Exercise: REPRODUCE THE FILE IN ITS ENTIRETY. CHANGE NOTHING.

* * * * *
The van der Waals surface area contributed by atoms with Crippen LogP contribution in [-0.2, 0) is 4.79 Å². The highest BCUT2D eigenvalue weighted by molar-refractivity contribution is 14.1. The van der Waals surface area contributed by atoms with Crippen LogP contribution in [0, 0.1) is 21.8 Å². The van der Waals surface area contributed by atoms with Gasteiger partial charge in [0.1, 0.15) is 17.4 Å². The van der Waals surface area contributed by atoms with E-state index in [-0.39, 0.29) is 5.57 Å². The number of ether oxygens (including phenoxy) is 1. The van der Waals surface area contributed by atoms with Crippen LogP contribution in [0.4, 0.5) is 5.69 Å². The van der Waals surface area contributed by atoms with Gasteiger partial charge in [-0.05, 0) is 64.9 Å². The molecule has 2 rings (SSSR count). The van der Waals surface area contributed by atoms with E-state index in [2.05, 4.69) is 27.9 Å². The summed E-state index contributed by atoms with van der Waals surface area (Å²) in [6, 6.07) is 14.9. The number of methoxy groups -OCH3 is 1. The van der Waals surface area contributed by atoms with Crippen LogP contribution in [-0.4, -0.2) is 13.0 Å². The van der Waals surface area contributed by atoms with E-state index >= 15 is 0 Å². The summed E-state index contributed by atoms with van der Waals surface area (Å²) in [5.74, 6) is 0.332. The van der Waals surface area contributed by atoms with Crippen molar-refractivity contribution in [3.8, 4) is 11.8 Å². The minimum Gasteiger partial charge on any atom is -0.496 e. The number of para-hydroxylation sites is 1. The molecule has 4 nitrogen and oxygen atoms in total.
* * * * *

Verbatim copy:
The van der Waals surface area contributed by atoms with Crippen LogP contribution in [-0.2, 0) is 4.79 Å². The highest BCUT2D eigenvalue weighted by molar-refractivity contribution is 14.1. The van der Waals surface area contributed by atoms with Crippen LogP contribution in [0, 0.1) is 21.8 Å². The van der Waals surface area contributed by atoms with Gasteiger partial charge in [0.1, 0.15) is 17.4 Å². The van der Waals surface area contributed by atoms with E-state index in [-0.39, 0.29) is 5.57 Å². The number of ether oxygens (including phenoxy) is 1. The van der Waals surface area contributed by atoms with Crippen LogP contribution in [0.4, 0.5) is 5.69 Å². The van der Waals surface area contributed by atoms with Gasteiger partial charge in [-0.05, 0) is 64.9 Å². The molecule has 2 rings (SSSR count). The van der Waals surface area contributed by atoms with E-state index in [2.05, 4.69) is 27.9 Å². The summed E-state index contributed by atoms with van der Waals surface area (Å²) in [6, 6.07) is 14.9. The number of methoxy groups -OCH3 is 1. The van der Waals surface area contributed by atoms with Crippen LogP contribution in [-0.4, -0.2) is 13.0 Å². The van der Waals surface area contributed by atoms with E-state index >= 15 is 0 Å². The summed E-state index contributed by atoms with van der Waals surface area (Å²) in [5.74, 6) is 0.332. The van der Waals surface area contributed by atoms with Crippen molar-refractivity contribution in [3.8, 4) is 11.8 Å². The minimum Gasteiger partial charge on any atom is -0.496 e. The number of para-hydroxylation sites is 1. The molecule has 4 nitrogen and oxygen atoms in total.